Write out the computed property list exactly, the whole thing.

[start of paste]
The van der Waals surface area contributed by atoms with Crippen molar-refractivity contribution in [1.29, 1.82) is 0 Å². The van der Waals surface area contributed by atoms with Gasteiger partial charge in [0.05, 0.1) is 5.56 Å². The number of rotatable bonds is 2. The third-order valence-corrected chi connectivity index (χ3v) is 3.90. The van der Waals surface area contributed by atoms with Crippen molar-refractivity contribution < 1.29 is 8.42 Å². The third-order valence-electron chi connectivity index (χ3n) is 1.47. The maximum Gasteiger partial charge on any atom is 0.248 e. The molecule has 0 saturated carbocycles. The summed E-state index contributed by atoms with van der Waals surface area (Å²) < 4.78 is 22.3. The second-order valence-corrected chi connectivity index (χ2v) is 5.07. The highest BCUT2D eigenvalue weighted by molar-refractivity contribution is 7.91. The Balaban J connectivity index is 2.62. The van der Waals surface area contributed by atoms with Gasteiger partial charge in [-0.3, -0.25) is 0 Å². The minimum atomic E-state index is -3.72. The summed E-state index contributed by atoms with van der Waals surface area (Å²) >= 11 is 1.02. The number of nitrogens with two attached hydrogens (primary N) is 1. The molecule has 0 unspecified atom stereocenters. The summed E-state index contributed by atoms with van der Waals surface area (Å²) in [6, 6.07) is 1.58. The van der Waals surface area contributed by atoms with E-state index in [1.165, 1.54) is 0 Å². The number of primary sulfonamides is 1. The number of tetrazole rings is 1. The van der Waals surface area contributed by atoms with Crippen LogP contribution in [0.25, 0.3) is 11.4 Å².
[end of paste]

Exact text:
The van der Waals surface area contributed by atoms with Crippen molar-refractivity contribution in [1.29, 1.82) is 0 Å². The van der Waals surface area contributed by atoms with Gasteiger partial charge in [0.05, 0.1) is 5.56 Å². The number of rotatable bonds is 2. The third-order valence-corrected chi connectivity index (χ3v) is 3.90. The van der Waals surface area contributed by atoms with Crippen molar-refractivity contribution < 1.29 is 8.42 Å². The third-order valence-electron chi connectivity index (χ3n) is 1.47. The maximum Gasteiger partial charge on any atom is 0.248 e. The molecule has 0 saturated carbocycles. The summed E-state index contributed by atoms with van der Waals surface area (Å²) < 4.78 is 22.3. The second-order valence-corrected chi connectivity index (χ2v) is 5.07. The highest BCUT2D eigenvalue weighted by molar-refractivity contribution is 7.91. The Balaban J connectivity index is 2.62. The van der Waals surface area contributed by atoms with Gasteiger partial charge in [-0.3, -0.25) is 0 Å². The minimum atomic E-state index is -3.72. The summed E-state index contributed by atoms with van der Waals surface area (Å²) >= 11 is 1.02. The number of nitrogens with two attached hydrogens (primary N) is 1. The molecule has 0 unspecified atom stereocenters. The summed E-state index contributed by atoms with van der Waals surface area (Å²) in [6, 6.07) is 1.58. The van der Waals surface area contributed by atoms with E-state index in [1.165, 1.54) is 0 Å². The number of primary sulfonamides is 1. The number of tetrazole rings is 1. The van der Waals surface area contributed by atoms with Crippen LogP contribution in [0.25, 0.3) is 11.4 Å².